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Many organizations are still getting used to a work-from-home or hybrid workforce. Even if they use a variety of virtual technologies, that isn’t necessarily enough to create a level playing field between employees. Part of the reason some people may receive preferential treatment in today’s (often hybrid) environment is due to a subconscious tendency known as proximity bias.

What is Proximity Bias?

In short, proximity bias has to do with giving preference to those who are close by. The BBC describes proximity bias as “an unconscious – and unwise – tendency to give preferential treatment to those in our immediate vicinity.” Due to proximity, we might distribute projects or tasks unfairly, let certain people “have the floor” more often during meetings, or pay closer attention to those who are nearby…all without even realizing we’re doing it.

Humans are constantly seeking 1) shortcuts and 2) connections. Because of these tendencies, proximity bias is the most natural thing in the world. It’s easier to assign tasks or communicate with those who are in the office next door. And it’s easier to form connections when you’re in the same room as someone, rather than someone in the virtual space. Frankly, that is unfair to those who are unable to regularly be in the office for whatever reason (irregular childcare schedules, caretaking for an ailing loved one, an outlandishly long commute, etc.)

How do we change these impulsive tendencies?

How Do We Overcome Proximity Bias?

The first step is to build awareness.

Once you understand proximity bias and its implications, you can begin working to overcome it. Start paying attention to the interactions you have with those close by, as opposed to the interactions you have with virtual workers. Start questioning your preferences—who is assigned certain projects, who has the most air time during meetings, etc. Tuning in is the first step to making mindful, meaningful changes.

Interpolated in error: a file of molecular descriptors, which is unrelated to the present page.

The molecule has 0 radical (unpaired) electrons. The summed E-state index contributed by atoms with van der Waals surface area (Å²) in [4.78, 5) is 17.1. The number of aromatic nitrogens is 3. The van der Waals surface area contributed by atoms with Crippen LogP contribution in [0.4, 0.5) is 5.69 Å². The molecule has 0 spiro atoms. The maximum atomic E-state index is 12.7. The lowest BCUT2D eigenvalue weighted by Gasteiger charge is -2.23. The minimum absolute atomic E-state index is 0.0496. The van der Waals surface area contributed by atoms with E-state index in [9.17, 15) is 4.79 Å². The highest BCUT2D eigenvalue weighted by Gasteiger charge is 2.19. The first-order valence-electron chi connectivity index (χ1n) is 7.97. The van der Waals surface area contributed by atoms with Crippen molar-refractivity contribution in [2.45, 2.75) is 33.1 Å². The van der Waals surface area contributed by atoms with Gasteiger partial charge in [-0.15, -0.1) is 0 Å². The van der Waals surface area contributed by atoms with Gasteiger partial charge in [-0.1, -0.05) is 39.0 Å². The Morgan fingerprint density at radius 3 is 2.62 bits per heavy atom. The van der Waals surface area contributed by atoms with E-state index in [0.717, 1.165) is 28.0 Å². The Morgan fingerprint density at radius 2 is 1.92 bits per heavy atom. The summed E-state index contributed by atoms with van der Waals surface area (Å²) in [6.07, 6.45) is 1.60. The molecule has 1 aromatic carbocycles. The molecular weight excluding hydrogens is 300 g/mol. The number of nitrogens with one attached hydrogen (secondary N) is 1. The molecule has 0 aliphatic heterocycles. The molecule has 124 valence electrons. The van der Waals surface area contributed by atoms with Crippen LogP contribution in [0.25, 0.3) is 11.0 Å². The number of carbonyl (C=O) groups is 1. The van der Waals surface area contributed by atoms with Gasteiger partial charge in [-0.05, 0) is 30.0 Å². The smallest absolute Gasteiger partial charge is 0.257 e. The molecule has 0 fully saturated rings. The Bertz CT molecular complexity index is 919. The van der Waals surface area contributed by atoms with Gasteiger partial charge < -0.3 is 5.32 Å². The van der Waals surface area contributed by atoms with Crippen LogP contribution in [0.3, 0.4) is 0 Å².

Secondly, normalize logging in.

Even if part of your team is sharing a conference room during a meeting, encourage everyone to log in to their own laptop. That way, you’re conducting one meeting (in the virtual space), instead of two meetings, and in-person participants won’t be able to strike up side conversations or give body language signals that the virtual attendees might not see. Logging in when you’re in the same room might seem awkward at first, but people will adapt (especially if you explain why it’s important to do so).

Third, make sure everyone has equal access to resources.

Files should be shared in a virtual space; action plans and notes should be digitized. To further combat proximity bias, it’s a good idea to promote virtual discussions/forums, rather than rely on casual hallway interactions. Besides, if you use online forums, you’ll have a digital record of ideas and discussions that could be useful going forward.

Fourth, balance in-person meetings/events with virtual ones.

When the office culture revolves around in-person lunches, activities, and get togethers, those who are working remotely are naturally left out. When that happens, their connection with the office and their co-workers (and, often, and their sense of loyalty to the company) diminishes. Instead, make a conscious effort to host online events just as often (or more often!) as in-person ones.

Proximity bias is a very real phenomenon, but it is possible to combat it. Even though it’s difficult to entirely erase this subconscious bias, we can all take mindful steps to minimize it.

MARGARET SMITH IS A CAREER COACH, AUTHOR, INSIGHTS® DISCOVERY (AND DEEPER DISCOVERY) LICENSED PRACTITIONER, AND FOUNDER OF UXL. SHE HOSTS WORKSHOPS FOR PEOPLE WHO NEED CAREER OR PERSONAL GUIDANCE. 

HER NEW EBOOK IS CALLED A QUICK GUIDE TO COURAGE
CHECK OUT MARGARET’S ONLINE LEADERSHIP COURSE.

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